With our rhubarb plant, only in its second year, producing copious amounts of fruit I thought it was a good time to make some rhubarb and ginger jam.

The recipe came from this book, a Christmas present from my sister last year.

The rhubarb was layered with sugar and left overnight.

In the morning the sugar had more or less dissolved.

I added the ginger .... and boiled for the required time.

Hey presto!

Monday, 13 August 2012


The beans, and in particular the runner beans, are growing thick and fast at the moment, hanging like green tassles from their archway. After several meals incorporating lightly steamed beans and some more tucked away in the freezer, I decided to do this with them.

Not sure what to call it. Bean stew sounds a bit mundane, so how about tomato and bean ragu?! This is what I did:

The beans were washed and sliced thinly. Then I sauted 1 onion and some garlic in olive oil until golden and added 1 heaped tsp coriander seeds, which I ground

followed by 1 tin of tomatoes, a glug of apple balsamic vinegar, a small amount of water and 1 heaped tblsp of tomato puree and salt and pepper.
After simmering for 5-10 mins, I added the beans and cooked til tender. Then checked the seasoning adding a little more oil and vinegar and sprinkling with chopped herbs.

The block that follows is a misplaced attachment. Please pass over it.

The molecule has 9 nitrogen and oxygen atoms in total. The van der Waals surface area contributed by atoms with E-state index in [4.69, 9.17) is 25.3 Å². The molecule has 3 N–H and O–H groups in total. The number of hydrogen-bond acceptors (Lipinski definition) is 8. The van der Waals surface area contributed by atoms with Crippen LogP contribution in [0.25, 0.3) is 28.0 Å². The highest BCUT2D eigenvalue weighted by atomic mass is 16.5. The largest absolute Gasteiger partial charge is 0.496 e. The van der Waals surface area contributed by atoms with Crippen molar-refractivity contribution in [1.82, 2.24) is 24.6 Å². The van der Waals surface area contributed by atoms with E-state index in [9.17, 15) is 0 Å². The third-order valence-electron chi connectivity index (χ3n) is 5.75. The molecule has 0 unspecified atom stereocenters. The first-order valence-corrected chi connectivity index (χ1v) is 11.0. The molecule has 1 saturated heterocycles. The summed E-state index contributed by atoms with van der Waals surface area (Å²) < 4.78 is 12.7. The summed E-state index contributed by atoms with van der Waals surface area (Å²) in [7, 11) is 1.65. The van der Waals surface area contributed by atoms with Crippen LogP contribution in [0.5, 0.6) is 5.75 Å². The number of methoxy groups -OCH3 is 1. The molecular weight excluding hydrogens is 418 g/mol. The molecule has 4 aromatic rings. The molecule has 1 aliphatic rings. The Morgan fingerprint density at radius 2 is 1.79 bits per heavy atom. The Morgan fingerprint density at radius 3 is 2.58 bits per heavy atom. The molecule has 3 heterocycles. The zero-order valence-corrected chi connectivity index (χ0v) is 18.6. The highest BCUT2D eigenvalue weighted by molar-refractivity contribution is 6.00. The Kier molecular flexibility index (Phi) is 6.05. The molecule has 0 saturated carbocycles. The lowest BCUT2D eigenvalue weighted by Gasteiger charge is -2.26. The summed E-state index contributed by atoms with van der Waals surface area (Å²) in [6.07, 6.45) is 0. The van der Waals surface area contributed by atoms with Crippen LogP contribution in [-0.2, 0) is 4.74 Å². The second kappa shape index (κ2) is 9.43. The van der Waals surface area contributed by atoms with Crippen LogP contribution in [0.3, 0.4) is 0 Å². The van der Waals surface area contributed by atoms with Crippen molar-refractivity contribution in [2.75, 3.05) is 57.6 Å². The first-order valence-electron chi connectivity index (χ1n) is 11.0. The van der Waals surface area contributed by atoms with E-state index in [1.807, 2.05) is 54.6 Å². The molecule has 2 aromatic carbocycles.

It was good with some chargrilled courgettes and a hunk of bread.

Wednesday, 8 August 2012

The LimPicks....

We have bunting to celebrate.

I am not usually that interested in sport but over the last 12 days, I have become enthralled with all the effort and endeavour. The enthusiasm of the sportspeople is infectious and it also helps that mr digandweed is himself keen on running and has been limbering up in case a last minute replacement is needed for Mo Farrow.

What is so refreshing is that the medal winners seem such 'normal' people, despite their superhuman achievements.
London looks wonderful too as we see cyclists and runners whizzing past on the television and even the weather is behaving itself. For a few days, bad news has been suspended and the best side of human nature celebrated.

We screamed together as a family on Super Saturday as we watched Jessica EnnisGreg Rutherford and Mo Farrow win their gold medals ......

and today dancing-girl and mr lovesclassiccars are off to London to see the athletics tonight. I reminded them to wave so we can see them in the crowd on the telly!!


 Photograph: Pascal Le Segretain/Getty Images


Can you see them ?

           - dancing-girl and mr lovesclassiccars

                   - back row, far right ??

Monday, 6 August 2012

August update

After the disaster that was the accidental melon, the butternut squash seems to be doing well.

This one is growing in a raised bed.

Baby butternuts! A long way to go, but looking good.

I lifted the onions. I read somewhere that they should dry and bake in the sun before storing, but think the chances of that are remote!

An archway ( a reject from dancing-girl and mr classiccars) looking pretty covered with runner beans.